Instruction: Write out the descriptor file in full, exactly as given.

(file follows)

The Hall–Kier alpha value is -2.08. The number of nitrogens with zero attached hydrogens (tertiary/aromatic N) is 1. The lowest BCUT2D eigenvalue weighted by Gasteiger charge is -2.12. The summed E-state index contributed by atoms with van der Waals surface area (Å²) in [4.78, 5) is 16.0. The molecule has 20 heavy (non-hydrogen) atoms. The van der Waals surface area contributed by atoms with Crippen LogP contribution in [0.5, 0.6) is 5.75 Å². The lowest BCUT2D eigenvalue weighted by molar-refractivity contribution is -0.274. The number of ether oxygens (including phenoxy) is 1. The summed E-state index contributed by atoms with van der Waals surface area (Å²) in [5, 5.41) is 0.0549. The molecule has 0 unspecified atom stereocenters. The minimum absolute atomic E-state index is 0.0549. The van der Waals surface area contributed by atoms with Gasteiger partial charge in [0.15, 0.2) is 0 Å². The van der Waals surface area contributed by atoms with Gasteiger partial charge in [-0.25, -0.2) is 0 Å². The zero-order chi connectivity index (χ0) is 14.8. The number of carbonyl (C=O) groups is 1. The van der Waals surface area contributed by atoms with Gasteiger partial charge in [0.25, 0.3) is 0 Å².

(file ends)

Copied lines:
The Hall–Kier alpha value is -2.08. The number of nitrogens with zero attached hydrogens (tertiary/aromatic N) is 1. The lowest BCUT2D eigenvalue weighted by Gasteiger charge is -2.12. The summed E-state index contributed by atoms with van der Waals surface area (Å²) in [4.78, 5) is 16.0. The molecule has 20 heavy (non-hydrogen) atoms. The van der Waals surface area contributed by atoms with Crippen LogP contribution in [0.5, 0.6) is 5.75 Å². The lowest BCUT2D eigenvalue weighted by molar-refractivity contribution is -0.274. The number of ether oxygens (including phenoxy) is 1. The summed E-state index contributed by atoms with van der Waals surface area (Å²) in [5, 5.41) is 0.0549. The molecule has 0 unspecified atom stereocenters. The minimum absolute atomic E-state index is 0.0549. The van der Waals surface area contributed by atoms with Gasteiger partial charge in [0.15, 0.2) is 0 Å². The van der Waals surface area contributed by atoms with Gasteiger partial charge in [-0.25, -0.2) is 0 Å². The zero-order chi connectivity index (χ0) is 14.8. The number of carbonyl (C=O) groups is 1. The van der Waals surface area contributed by atoms with Gasteiger partial charge in [0.25, 0.3) is 0 Å².